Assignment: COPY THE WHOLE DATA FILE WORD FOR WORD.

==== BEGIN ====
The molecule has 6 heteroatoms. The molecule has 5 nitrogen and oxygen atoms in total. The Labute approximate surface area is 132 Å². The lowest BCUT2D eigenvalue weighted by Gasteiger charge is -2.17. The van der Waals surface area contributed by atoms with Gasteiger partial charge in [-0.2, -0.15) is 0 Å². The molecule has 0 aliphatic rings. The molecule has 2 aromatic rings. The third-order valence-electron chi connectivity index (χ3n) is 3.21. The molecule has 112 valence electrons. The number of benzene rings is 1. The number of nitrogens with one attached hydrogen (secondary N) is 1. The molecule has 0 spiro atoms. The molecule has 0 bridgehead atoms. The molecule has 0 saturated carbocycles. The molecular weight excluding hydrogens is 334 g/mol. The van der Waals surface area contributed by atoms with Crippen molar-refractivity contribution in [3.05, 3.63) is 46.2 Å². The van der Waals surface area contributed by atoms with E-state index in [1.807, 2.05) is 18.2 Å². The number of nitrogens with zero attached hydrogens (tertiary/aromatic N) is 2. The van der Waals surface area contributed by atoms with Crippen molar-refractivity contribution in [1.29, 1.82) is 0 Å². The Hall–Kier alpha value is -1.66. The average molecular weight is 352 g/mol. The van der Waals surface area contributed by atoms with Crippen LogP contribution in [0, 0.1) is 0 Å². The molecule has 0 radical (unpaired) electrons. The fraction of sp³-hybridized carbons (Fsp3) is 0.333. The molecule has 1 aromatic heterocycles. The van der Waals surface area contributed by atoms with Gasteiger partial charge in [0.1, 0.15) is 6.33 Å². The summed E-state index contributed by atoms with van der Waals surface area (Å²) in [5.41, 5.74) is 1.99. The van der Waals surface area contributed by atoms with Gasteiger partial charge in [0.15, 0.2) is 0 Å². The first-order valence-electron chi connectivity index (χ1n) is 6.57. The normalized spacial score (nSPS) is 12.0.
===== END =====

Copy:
The molecule has 6 heteroatoms. The molecule has 5 nitrogen and oxygen atoms in total. The Labute approximate surface area is 132 Å². The lowest BCUT2D eigenvalue weighted by Gasteiger charge is -2.17. The van der Waals surface area contributed by atoms with Gasteiger partial charge in [-0.2, -0.15) is 0 Å². The molecule has 0 aliphatic rings. The molecule has 2 aromatic rings. The third-order valence-electron chi connectivity index (χ3n) is 3.21. The molecule has 112 valence electrons. The number of benzene rings is 1. The number of nitrogens with one attached hydrogen (secondary N) is 1. The molecule has 0 spiro atoms. The molecule has 0 bridgehead atoms. The molecule has 0 saturated carbocycles. The molecular weight excluding hydrogens is 334 g/mol. The van der Waals surface area contributed by atoms with Crippen molar-refractivity contribution in [3.05, 3.63) is 46.2 Å². The van der Waals surface area contributed by atoms with E-state index in [1.807, 2.05) is 18.2 Å². The number of nitrogens with zero attached hydrogens (tertiary/aromatic N) is 2. The van der Waals surface area contributed by atoms with Crippen molar-refractivity contribution in [1.29, 1.82) is 0 Å². The Hall–Kier alpha value is -1.66. The average molecular weight is 352 g/mol. The van der Waals surface area contributed by atoms with Crippen LogP contribution in [0, 0.1) is 0 Å². The molecule has 0 radical (unpaired) electrons. The fraction of sp³-hybridized carbons (Fsp3) is 0.333. The molecule has 1 aromatic heterocycles. The van der Waals surface area contributed by atoms with Gasteiger partial charge in [0.1, 0.15) is 6.33 Å². The summed E-state index contributed by atoms with van der Waals surface area (Å²) in [5.41, 5.74) is 1.99. The van der Waals surface area contributed by atoms with Gasteiger partial charge in [0.15, 0.2) is 0 Å². The first-order valence-electron chi connectivity index (χ1n) is 6.57. The normalized spacial score (nSPS) is 12.0.